Treacle and Tahini Procrastination Cookies

Here’s my remedy for the plague of procrastination.

Procrastination makes you sick. The cupboard maybe cleaner than ever before, the bathroom tiles scrubbed, the garden weeded, but that novel manuscript, poem, essay or short story is still there,  ugly as ever, waiting for you to stop farting around and get back to it.

All those other little jobs that suddenly seem so much more important, distract for a little while but all the time, at the back of your mind, lurks the spectre of the writing you should be doing. The longer you take getting back to it, the harder it is and the sicker the feeling in your stomach.

Here’s my proposed cure. It worked for me!

Edwina’s Treacle and Tahini Procrastination Cookies


120 gms butter

1/2 cup dark brown sugar

2 tablespoons treacle

1 cup self-raising flour

1 cup almond meal

1/2 cup tahini

1 egg

1/2 teaspoon cinnamon

1/4 teaspoon ground cloves


Preheat oven to 180 degrees (350 F). Line a tray with baking paper

In a medium bowl, cream the butter and sugar. Mix in egg, then add treacle and tahini till well blended. Add flour,  almond meal, cinnamon and cloves and mix.

Make small balls of dough and place on tray. Bake until golden brown. Cool on a rack.


Make cup of tea or coffee

Turn on the computer

Sit down and open feared file

WRITE AT LEAST 200 WORDS (anything will do)

Now you can eat a cookie!

No more procrastinating. Bake the biscuits, face the fear, and use all that sugary energy to write away the urkiness of avoiding what needs to be done.

Okay, enough procrastinating for me. The manuscript calls.

PS. Just submitted the first forty pages to the Varuna/Penguin scholarship award. Fingers crossed.


We writers need as much of this as we can get. Us senstivie artistic types have to somehow develop a skin thick enough to withstand the multiple rejections and endless waiting of the writing life.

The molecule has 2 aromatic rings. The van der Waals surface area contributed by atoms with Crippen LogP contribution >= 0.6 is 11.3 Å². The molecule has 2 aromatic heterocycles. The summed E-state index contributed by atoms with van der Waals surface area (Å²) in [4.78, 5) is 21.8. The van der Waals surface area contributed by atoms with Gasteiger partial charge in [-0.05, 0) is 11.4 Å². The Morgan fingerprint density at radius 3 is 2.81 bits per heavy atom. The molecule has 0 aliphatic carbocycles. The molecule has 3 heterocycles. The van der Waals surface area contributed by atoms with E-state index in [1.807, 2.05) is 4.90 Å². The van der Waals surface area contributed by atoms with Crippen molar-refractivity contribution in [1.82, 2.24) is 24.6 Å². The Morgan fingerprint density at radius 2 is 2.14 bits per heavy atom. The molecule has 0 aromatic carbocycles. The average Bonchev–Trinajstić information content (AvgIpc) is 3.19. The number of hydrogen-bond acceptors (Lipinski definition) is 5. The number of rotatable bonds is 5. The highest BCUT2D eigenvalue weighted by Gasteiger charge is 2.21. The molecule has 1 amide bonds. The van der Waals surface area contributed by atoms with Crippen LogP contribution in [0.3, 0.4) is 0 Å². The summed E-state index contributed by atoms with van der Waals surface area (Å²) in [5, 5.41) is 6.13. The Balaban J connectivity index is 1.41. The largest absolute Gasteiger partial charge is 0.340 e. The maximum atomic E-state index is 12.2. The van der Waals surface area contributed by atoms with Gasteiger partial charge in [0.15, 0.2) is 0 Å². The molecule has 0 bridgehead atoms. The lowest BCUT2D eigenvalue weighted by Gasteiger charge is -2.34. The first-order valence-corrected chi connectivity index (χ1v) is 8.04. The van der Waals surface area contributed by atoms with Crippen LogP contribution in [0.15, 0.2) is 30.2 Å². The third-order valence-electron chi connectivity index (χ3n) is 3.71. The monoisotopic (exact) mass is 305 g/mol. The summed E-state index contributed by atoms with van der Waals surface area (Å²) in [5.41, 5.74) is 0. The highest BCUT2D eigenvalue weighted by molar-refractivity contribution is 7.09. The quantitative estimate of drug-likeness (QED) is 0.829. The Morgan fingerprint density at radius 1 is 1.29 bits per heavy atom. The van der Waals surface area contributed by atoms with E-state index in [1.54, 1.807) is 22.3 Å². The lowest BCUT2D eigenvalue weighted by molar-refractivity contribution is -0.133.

Had a little gift of hope from the writing gods yesterday in the form of a surprise email from Ben Ball, publisher at Penguin Australia. He thought I’d rung (I hadn’t) and told me to call again today so we could talk. Did, he’s out, but still… I’ve sent an email asking if perhaps he’d be interested in reading the Cambodian novel ms, “Bittersweet”.

He’s a great guy. I was lucky enough to have an editorial consultancy with him on Thrill Seekers and he tried very hard to get it over the line at Penguin but it was short stories then and “not literary” enough. In contrast to “Bittersweet” being “too literary” for Hachette. Hmmm.

Hopefully I’ll find just the right balance with the next one.

Hope is important I’ve decided. Even false hope. That dream of one day being a best-selling author, may not come true, but it’s a lovely way to spend day-dreaming time. Beisdes, JK Rowling had that same dream. So did Ernie Hemingway, so did Margaret Atwood.

I have to hope that if I only persist and perist and persist, all the practice I’m getting in that time will make my work so good it’s irresistible!

Love and HOPE to all